One of the best known water parks in the country faces closure unless there is radical reform to deal with the insurance crisis.
Denis Reen, chairman of the Aqua Dome in Tralee, Co Kerry, said "compo culture" was making it increasingly difficult to run the indoor park and swimming pool.
His comments come as consumers, businesses and voluntary groups claim Government attempts to reform insurance and cut award levels have stalled.
Minister with responsibility for insurance reform Michael D'Arcy has blamed "off-the-wall" pay outs, and criticised insurers for increasing profits by repeatedly loading premiums on companies.
The well-known Kerry water park has seen its insurance premium double in the last year alone and is also now struggling to get cover.
Mr Reen said the only way it was able to get public liability cover last year was to accept it covers the first €185,000 of any claims. This so-called excess was up from €75,000 the year before.
"Closure is inevitable if the trend of rising premiums and higher excesses continues. Unless the Government gets to grips with the situation we will be forced to close at some stage in the future," he said.
"There is no will to make the changes that are necessary. Minister D'Arcy is up against it to try to make changes because the insurance and legal lobbies are too strong."
The company behind the Aqua Dome has to set aside €2 for every €10 it takes to cover insurance costs and claims. "Our turnover is €1m and then we have to keep aside €200,000 for insurance. It is just not tenable," said Mr Reen.
He said the country was suffering from a compo culture. "We have a couple of hundred thousand visitors each year and the majority of these go without incident. But it is the frivolous claims that are causing the problem, making our insurance rise."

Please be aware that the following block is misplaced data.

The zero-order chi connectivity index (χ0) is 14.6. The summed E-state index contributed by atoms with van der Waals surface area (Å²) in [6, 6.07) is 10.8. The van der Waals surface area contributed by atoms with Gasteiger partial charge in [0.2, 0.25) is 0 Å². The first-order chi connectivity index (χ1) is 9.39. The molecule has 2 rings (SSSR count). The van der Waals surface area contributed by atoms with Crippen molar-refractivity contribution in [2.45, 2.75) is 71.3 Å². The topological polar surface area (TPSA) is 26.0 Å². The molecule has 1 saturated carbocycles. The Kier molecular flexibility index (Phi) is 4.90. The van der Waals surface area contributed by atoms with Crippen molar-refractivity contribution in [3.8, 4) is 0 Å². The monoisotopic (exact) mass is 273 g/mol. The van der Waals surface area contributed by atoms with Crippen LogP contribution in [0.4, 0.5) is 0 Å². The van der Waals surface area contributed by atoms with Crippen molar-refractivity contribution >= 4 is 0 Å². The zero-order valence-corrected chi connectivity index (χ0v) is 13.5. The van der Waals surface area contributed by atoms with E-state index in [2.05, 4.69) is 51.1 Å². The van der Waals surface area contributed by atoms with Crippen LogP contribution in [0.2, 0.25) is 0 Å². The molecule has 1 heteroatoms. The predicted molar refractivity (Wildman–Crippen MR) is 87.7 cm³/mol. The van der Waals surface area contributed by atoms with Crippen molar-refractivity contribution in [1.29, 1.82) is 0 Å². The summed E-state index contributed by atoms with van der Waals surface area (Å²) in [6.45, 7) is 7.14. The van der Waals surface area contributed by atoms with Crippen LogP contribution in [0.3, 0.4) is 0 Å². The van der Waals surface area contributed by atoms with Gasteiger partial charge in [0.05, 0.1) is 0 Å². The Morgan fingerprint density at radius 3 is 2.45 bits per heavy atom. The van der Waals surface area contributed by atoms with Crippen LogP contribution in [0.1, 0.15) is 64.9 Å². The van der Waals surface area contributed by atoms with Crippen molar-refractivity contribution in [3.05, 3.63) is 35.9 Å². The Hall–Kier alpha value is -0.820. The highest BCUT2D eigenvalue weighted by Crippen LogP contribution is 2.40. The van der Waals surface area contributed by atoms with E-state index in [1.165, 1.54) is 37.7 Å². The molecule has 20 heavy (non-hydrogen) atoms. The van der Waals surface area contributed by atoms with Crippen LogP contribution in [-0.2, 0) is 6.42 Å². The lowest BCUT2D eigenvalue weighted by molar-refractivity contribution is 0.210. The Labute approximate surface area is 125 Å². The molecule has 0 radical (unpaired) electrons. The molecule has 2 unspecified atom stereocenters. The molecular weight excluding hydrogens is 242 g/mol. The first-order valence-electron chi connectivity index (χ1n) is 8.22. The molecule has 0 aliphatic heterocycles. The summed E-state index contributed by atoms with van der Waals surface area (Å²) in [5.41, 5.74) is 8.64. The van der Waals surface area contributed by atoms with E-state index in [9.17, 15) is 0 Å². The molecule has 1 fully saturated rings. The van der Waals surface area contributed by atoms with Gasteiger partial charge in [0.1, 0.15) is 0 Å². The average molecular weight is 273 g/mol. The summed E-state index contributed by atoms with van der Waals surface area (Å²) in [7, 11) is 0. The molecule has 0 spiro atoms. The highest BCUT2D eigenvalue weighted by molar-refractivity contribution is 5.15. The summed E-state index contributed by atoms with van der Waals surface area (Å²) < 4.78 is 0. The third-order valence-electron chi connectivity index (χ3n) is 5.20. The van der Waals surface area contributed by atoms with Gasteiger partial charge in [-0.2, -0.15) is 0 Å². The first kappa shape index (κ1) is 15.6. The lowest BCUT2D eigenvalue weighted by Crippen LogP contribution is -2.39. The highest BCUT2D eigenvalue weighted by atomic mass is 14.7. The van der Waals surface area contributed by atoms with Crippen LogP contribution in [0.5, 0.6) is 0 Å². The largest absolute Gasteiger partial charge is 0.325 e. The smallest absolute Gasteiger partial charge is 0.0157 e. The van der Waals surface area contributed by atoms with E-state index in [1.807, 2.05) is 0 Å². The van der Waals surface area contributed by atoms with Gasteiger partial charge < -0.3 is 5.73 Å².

He said the centre was struggling to find an insurer. It uses London firms, as Irish ones won't quote for business. But many UK insurers are turning away from this country as they see it as too much of a risk.
Mr Reen's comments come as seven activity centres have been forced to close in the last three months. Others warned they face closure.
A bowling centre in Offaly and a children's train ride service that operates in large shopping centres have ceased operations.
The Alliance for Insurance Reform said reform was taking too long and it was dismayed at the admission from Mr D'Arcy that plans to set up a Garda fraud unit have made no progress.
A spokesman for the minister said he shared the frustration of consumers and small firms with the delay in setting up a dedicated Garda insurance fraud unit.
Mr D'Arcy and Justice Minister Charlie Flanagan were pushing ahead with plans to bring award levels down to the levels that pertain in other countries.
The insurance compo crisis is getting worse. Motorists are paying elevated premiums in what has amounted to a back-door bailout for insurers that mismanaged their businesses by failing to put enough funds aside to pay claims.